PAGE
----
Roll Your Own Bundle

by Josh on October 27, 2010 · 10 comments

in Journal,Living Room

If you’ve ever dreamed of ditching your cable, dish, or phone company, the latest episode of The Handyguys Podcast offers a great primer on how to save money and keep great service by cutting the cable.

Like my fellow DIY Blog Squad-ers, the Handyguys, I’ve also found that my best value in home media and telephony was to pass up the phone and cable company packages and roll my own bundle.

Instead of cable or dish TV, I have a Netflix membership and use a Roku device to stream content to my TV.  I also get local TV stations over the air using an antenna in my attic.  Instead of phone service through the local phone company or cable bundle, I have an Ooma Telo VOIP device which offers nearly-free home phone service.  Instead of an XM or Sirius subscription for the house, I stream internet radio and Pandora stations with a Squeezebox Radio.  And instead of the boom-and-bust cycle of low introductory rates and punitive standard rates for high speed internet through the phone or cable company, I get my internet through a municipal wifi service administered through a local ISP.

DIY media bundle

Here’s my DIY media/service “bundle” by the numbers:

  • $24/mo – 6.0 Mbps municipal wifi internet
  • $9/mo – 1-disc-at-a-time Netflix membership (+$99 device purchase for Roku)
  • $3/mo – taxes on free Ooma local and long-distance phone service (+$199 device purchase)
  • $0/mo – streaming internet radio through  Squeezebox (after device purchases)

So my total ongoing monthly cost for internet, video, audio, and home phone is $36.  In comparison, the standard monthly rate just for stand-alone 1.5 Mbps (1/4 my speed) DSL internet through my local phone company is $40.  Although I have purchased some service-specific devices, my monthly expense savings defray those upfront costs.  For example, the Ooma phone is the newest part of my bundle and it will take me about 8 months to make up the $199 device cost with the monthly savings from cancelling my service with the local phone company.  After that, I’m money ahead on my home phone.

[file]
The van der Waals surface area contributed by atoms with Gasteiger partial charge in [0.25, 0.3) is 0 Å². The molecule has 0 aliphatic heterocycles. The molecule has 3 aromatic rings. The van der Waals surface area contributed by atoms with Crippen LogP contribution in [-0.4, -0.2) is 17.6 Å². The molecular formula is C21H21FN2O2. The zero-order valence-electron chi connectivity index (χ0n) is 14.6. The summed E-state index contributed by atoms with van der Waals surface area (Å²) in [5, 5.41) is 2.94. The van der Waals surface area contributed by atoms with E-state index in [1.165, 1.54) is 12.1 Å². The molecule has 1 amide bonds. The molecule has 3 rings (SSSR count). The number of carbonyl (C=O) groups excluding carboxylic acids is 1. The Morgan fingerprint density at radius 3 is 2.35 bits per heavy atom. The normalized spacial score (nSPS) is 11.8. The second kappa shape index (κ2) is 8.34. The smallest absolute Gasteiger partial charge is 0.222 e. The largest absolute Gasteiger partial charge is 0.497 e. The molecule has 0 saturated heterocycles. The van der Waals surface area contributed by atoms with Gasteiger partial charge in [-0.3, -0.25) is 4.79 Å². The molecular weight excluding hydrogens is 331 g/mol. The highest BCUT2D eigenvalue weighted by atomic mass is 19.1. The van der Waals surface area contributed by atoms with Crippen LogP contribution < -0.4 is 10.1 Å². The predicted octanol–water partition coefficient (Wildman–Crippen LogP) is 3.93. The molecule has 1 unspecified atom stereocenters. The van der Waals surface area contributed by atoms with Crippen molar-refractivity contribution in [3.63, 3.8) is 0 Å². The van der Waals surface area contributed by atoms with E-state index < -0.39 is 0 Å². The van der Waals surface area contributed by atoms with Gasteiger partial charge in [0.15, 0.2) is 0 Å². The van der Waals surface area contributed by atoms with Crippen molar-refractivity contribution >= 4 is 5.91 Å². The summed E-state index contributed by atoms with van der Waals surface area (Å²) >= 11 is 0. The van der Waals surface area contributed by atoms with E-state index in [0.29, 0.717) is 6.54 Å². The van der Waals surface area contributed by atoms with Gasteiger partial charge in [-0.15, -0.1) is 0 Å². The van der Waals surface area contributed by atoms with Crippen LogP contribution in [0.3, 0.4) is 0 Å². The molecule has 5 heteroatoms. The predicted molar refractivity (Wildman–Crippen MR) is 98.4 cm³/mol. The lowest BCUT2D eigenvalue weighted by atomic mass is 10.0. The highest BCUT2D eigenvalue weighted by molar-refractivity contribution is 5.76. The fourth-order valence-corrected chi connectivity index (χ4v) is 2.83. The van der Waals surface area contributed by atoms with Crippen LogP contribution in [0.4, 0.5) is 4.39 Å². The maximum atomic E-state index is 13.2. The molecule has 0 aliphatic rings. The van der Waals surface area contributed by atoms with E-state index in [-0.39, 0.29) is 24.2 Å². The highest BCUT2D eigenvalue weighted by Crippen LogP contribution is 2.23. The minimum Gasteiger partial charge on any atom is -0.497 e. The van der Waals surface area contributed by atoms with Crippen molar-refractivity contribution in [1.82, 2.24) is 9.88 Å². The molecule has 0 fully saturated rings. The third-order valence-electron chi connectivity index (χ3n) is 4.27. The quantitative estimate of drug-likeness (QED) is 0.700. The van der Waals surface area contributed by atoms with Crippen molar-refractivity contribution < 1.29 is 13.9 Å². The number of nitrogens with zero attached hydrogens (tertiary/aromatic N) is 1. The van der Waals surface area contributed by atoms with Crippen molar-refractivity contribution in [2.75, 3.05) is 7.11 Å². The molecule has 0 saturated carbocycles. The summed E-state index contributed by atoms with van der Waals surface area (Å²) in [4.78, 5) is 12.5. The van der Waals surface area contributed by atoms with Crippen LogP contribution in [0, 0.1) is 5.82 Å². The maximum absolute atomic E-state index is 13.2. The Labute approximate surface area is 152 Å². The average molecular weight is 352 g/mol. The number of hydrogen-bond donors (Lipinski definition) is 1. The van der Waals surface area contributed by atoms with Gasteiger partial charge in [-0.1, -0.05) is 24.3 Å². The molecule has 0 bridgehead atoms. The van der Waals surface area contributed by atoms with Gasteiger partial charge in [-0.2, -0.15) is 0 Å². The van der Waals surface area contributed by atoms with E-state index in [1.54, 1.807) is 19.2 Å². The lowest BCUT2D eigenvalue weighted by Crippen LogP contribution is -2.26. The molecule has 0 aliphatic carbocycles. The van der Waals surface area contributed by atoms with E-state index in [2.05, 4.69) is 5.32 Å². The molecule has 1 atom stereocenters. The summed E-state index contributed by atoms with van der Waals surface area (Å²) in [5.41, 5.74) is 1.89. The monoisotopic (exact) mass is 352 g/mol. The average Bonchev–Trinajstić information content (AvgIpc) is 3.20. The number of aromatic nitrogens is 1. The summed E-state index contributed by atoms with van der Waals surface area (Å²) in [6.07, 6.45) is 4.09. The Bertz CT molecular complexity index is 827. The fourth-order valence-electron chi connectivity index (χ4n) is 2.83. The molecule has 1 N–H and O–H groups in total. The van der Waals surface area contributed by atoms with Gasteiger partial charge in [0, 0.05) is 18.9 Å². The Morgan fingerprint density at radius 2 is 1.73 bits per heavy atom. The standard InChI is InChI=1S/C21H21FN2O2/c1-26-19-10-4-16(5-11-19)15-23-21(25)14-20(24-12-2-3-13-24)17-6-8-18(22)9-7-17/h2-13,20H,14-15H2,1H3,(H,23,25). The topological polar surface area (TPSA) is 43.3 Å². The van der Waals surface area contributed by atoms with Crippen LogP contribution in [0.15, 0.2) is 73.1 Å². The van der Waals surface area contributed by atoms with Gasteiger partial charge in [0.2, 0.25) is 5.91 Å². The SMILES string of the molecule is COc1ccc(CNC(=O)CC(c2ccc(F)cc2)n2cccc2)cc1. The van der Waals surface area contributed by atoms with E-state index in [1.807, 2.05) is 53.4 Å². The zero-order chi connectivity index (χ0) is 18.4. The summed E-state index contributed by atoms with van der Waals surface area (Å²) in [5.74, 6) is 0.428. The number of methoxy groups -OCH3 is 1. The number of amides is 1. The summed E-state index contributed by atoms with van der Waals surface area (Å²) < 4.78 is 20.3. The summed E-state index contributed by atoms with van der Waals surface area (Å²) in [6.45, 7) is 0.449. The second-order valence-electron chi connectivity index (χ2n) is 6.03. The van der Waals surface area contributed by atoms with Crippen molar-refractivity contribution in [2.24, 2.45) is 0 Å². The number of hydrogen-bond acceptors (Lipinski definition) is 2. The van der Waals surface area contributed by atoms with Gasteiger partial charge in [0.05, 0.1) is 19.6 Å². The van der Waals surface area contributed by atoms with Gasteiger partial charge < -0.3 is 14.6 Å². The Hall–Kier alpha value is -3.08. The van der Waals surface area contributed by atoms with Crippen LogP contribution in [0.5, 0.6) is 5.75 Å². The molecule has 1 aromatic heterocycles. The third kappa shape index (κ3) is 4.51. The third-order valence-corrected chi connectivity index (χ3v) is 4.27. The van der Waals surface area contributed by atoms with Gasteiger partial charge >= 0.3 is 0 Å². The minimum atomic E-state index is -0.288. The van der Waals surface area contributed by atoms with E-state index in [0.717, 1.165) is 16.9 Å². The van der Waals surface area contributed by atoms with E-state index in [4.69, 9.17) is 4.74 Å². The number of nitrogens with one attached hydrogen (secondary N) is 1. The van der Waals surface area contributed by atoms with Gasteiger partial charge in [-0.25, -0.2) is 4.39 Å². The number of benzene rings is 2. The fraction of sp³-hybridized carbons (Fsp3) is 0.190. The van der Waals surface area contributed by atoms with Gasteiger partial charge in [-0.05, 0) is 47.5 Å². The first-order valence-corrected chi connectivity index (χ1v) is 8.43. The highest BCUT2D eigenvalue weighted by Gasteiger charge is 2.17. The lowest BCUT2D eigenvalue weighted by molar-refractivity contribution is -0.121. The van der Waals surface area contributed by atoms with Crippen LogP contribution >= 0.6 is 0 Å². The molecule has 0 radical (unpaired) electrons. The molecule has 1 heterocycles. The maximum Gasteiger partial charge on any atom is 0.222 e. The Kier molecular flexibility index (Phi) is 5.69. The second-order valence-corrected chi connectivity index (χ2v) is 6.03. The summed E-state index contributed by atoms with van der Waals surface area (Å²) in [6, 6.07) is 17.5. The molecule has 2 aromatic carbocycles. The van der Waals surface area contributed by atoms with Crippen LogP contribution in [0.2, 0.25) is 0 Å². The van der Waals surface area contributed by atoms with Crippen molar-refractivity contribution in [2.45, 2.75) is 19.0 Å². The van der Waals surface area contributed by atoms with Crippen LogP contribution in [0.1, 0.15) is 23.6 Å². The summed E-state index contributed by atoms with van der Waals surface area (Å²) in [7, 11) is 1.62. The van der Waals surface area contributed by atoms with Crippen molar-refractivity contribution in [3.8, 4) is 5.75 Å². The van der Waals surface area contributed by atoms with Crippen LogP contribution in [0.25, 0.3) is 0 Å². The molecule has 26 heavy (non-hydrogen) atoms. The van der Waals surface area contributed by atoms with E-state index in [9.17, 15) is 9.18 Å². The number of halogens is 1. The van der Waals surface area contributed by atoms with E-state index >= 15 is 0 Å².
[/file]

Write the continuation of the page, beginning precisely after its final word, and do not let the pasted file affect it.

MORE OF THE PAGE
Your results may vary, of course, based on your own media preferences and the services available in your area. However, I’ve found some tremendous value from my DIY media/service bundle.  And money saved here means there is more left in my pocket for other priorities like DIY projects around the house.

{ 10 comments… read them below or add one }

Reuben October 27, 2010 at 11:07 am

How has your experience been with USI wireless? I jumped on the USI bandwagon when it was first made available, but I was frustrated with the reliability of the connection and went back to Comcast within about 6 months. I’ve heard it has become much more reliable since I left, but I’m still skeptical based on my experiences.

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Reuben October 27, 2010 at 11:08 am

I’ve also been thinking about the antenna in the attic thing. How many channels do you pick up?

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mike @HA October 27, 2010 at 11:15 am